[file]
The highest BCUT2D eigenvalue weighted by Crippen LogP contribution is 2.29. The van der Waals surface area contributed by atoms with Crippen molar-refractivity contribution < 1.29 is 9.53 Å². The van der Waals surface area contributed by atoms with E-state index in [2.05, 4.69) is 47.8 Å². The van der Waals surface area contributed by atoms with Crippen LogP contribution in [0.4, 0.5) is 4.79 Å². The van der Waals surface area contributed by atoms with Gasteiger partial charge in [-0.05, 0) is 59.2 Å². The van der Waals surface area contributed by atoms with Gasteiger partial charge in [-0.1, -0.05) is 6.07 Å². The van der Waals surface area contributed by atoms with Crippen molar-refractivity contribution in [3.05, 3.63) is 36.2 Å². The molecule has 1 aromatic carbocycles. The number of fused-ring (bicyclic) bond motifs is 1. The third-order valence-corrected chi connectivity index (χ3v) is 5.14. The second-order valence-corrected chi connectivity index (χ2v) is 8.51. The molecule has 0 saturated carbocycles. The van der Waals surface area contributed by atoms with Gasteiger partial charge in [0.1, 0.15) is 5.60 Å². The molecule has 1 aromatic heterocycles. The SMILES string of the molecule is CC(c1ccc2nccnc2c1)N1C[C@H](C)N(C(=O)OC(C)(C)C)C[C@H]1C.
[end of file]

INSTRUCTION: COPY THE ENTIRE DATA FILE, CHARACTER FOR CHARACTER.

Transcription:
The highest BCUT2D eigenvalue weighted by Crippen LogP contribution is 2.29. The van der Waals surface area contributed by atoms with Crippen molar-refractivity contribution < 1.29 is 9.53 Å². The van der Waals surface area contributed by atoms with E-state index in [2.05, 4.69) is 47.8 Å². The van der Waals surface area contributed by atoms with Crippen LogP contribution in [0.4, 0.5) is 4.79 Å². The van der Waals surface area contributed by atoms with Gasteiger partial charge in [-0.05, 0) is 59.2 Å². The van der Waals surface area contributed by atoms with Gasteiger partial charge in [-0.1, -0.05) is 6.07 Å². The van der Waals surface area contributed by atoms with Crippen molar-refractivity contribution in [3.05, 3.63) is 36.2 Å². The molecule has 1 aromatic carbocycles. The number of fused-ring (bicyclic) bond motifs is 1. The third-order valence-corrected chi connectivity index (χ3v) is 5.14. The second-order valence-corrected chi connectivity index (χ2v) is 8.51. The molecule has 0 saturated carbocycles. The van der Waals surface area contributed by atoms with Gasteiger partial charge in [0.1, 0.15) is 5.60 Å². The molecule has 1 aromatic heterocycles. The SMILES string of the molecule is CC(c1ccc2nccnc2c1)N1C[C@H](C)N(C(=O)OC(C)(C)C)C[C@H]1C.